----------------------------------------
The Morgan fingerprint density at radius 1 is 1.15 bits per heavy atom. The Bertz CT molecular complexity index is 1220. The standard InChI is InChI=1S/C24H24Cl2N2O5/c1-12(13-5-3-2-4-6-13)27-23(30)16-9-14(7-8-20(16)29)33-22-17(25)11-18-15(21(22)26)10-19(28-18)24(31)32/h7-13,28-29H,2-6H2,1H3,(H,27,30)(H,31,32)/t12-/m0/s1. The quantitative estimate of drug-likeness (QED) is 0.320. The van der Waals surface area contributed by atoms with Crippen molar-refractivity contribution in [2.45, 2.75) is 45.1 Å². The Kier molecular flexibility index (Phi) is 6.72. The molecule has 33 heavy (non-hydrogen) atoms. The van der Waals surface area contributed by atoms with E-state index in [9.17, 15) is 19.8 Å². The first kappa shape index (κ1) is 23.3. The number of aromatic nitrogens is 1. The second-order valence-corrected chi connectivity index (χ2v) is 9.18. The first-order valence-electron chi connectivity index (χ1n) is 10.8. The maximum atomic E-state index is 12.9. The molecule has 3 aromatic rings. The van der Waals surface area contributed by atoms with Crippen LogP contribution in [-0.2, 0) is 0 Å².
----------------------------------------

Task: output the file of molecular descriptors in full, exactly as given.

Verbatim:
The Morgan fingerprint density at radius 1 is 1.15 bits per heavy atom. The Bertz CT molecular complexity index is 1220. The standard InChI is InChI=1S/C24H24Cl2N2O5/c1-12(13-5-3-2-4-6-13)27-23(30)16-9-14(7-8-20(16)29)33-22-17(25)11-18-15(21(22)26)10-19(28-18)24(31)32/h7-13,28-29H,2-6H2,1H3,(H,27,30)(H,31,32)/t12-/m0/s1. The quantitative estimate of drug-likeness (QED) is 0.320. The van der Waals surface area contributed by atoms with Crippen molar-refractivity contribution in [2.45, 2.75) is 45.1 Å². The Kier molecular flexibility index (Phi) is 6.72. The molecule has 33 heavy (non-hydrogen) atoms. The van der Waals surface area contributed by atoms with E-state index in [9.17, 15) is 19.8 Å². The first kappa shape index (κ1) is 23.3. The number of aromatic nitrogens is 1. The second-order valence-corrected chi connectivity index (χ2v) is 9.18. The first-order valence-electron chi connectivity index (χ1n) is 10.8. The maximum atomic E-state index is 12.9. The molecule has 3 aromatic rings. The van der Waals surface area contributed by atoms with Crippen LogP contribution in [-0.2, 0) is 0 Å².